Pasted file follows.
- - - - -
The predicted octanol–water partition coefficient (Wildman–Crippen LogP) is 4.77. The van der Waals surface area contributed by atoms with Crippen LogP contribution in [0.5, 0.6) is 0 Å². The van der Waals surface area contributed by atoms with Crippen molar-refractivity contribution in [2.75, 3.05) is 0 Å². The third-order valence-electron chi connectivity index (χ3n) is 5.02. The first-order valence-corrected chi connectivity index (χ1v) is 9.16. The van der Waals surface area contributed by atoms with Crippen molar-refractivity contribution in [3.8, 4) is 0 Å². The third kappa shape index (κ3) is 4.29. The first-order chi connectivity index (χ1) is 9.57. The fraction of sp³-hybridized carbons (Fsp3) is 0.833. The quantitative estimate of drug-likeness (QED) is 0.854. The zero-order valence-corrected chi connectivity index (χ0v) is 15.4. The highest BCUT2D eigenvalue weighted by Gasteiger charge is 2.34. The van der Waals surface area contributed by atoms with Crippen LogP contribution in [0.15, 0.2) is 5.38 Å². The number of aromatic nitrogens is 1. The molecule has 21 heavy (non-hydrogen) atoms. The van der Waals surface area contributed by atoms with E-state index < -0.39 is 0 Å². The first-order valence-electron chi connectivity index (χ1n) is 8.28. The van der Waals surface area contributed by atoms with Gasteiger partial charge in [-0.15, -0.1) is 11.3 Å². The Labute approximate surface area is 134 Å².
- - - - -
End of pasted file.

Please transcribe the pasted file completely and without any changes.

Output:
The predicted octanol–water partition coefficient (Wildman–Crippen LogP) is 4.77. The van der Waals surface area contributed by atoms with Crippen LogP contribution in [0.5, 0.6) is 0 Å². The van der Waals surface area contributed by atoms with Crippen molar-refractivity contribution in [2.75, 3.05) is 0 Å². The third-order valence-electron chi connectivity index (χ3n) is 5.02. The first-order valence-corrected chi connectivity index (χ1v) is 9.16. The van der Waals surface area contributed by atoms with Crippen molar-refractivity contribution in [3.8, 4) is 0 Å². The third kappa shape index (κ3) is 4.29. The first-order chi connectivity index (χ1) is 9.57. The fraction of sp³-hybridized carbons (Fsp3) is 0.833. The quantitative estimate of drug-likeness (QED) is 0.854. The zero-order valence-corrected chi connectivity index (χ0v) is 15.4. The highest BCUT2D eigenvalue weighted by Gasteiger charge is 2.34. The van der Waals surface area contributed by atoms with Crippen LogP contribution in [0.15, 0.2) is 5.38 Å². The number of aromatic nitrogens is 1. The molecule has 21 heavy (non-hydrogen) atoms. The van der Waals surface area contributed by atoms with E-state index < -0.39 is 0 Å². The first-order valence-electron chi connectivity index (χ1n) is 8.28. The van der Waals surface area contributed by atoms with Gasteiger partial charge in [-0.15, -0.1) is 11.3 Å². The Labute approximate surface area is 134 Å².